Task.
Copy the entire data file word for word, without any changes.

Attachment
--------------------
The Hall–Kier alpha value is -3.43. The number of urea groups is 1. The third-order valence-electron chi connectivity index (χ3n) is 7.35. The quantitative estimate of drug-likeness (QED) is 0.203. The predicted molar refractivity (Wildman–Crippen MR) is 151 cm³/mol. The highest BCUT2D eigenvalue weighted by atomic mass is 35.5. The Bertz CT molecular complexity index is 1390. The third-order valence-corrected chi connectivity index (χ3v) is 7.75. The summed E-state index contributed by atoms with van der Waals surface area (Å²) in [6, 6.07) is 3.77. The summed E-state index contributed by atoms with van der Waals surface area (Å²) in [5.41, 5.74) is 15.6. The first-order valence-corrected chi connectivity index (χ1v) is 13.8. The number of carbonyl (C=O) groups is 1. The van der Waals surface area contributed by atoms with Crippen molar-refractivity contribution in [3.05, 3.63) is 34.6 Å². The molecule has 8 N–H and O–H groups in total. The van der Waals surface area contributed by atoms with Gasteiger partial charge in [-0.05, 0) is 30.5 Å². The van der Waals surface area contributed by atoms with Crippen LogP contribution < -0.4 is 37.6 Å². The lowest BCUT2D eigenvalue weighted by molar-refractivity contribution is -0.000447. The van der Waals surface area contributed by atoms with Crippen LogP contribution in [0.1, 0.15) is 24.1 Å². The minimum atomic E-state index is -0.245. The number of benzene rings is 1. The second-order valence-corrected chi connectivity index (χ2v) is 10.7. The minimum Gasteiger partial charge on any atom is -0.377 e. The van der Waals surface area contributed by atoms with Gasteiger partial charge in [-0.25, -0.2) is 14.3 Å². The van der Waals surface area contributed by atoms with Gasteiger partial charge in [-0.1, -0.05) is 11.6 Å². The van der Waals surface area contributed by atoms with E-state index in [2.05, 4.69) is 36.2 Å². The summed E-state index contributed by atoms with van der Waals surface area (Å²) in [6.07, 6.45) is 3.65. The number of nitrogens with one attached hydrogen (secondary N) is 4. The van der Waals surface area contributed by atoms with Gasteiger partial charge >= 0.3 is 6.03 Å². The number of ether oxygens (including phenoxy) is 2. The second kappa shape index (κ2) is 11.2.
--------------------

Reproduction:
The Hall–Kier alpha value is -3.43. The number of urea groups is 1. The third-order valence-electron chi connectivity index (χ3n) is 7.35. The quantitative estimate of drug-likeness (QED) is 0.203. The predicted molar refractivity (Wildman–Crippen MR) is 151 cm³/mol. The highest BCUT2D eigenvalue weighted by atomic mass is 35.5. The Bertz CT molecular complexity index is 1390. The third-order valence-corrected chi connectivity index (χ3v) is 7.75. The summed E-state index contributed by atoms with van der Waals surface area (Å²) in [6, 6.07) is 3.77. The summed E-state index contributed by atoms with van der Waals surface area (Å²) in [5.41, 5.74) is 15.6. The first-order valence-corrected chi connectivity index (χ1v) is 13.8. The number of carbonyl (C=O) groups is 1. The van der Waals surface area contributed by atoms with Crippen molar-refractivity contribution in [3.05, 3.63) is 34.6 Å². The molecule has 8 N–H and O–H groups in total. The van der Waals surface area contributed by atoms with Gasteiger partial charge in [-0.05, 0) is 30.5 Å². The van der Waals surface area contributed by atoms with Crippen LogP contribution < -0.4 is 37.6 Å². The lowest BCUT2D eigenvalue weighted by molar-refractivity contribution is -0.000447. The van der Waals surface area contributed by atoms with Crippen LogP contribution in [0.1, 0.15) is 24.1 Å². The minimum atomic E-state index is -0.245. The number of benzene rings is 1. The second-order valence-corrected chi connectivity index (χ2v) is 10.7. The minimum Gasteiger partial charge on any atom is -0.377 e. The van der Waals surface area contributed by atoms with Gasteiger partial charge in [-0.25, -0.2) is 14.3 Å². The van der Waals surface area contributed by atoms with Gasteiger partial charge in [-0.1, -0.05) is 11.6 Å². The van der Waals surface area contributed by atoms with E-state index in [2.05, 4.69) is 36.2 Å². The summed E-state index contributed by atoms with van der Waals surface area (Å²) in [6.07, 6.45) is 3.65. The number of nitrogens with one attached hydrogen (secondary N) is 4. The van der Waals surface area contributed by atoms with Gasteiger partial charge >= 0.3 is 6.03 Å². The number of ether oxygens (including phenoxy) is 2. The second kappa shape index (κ2) is 11.2.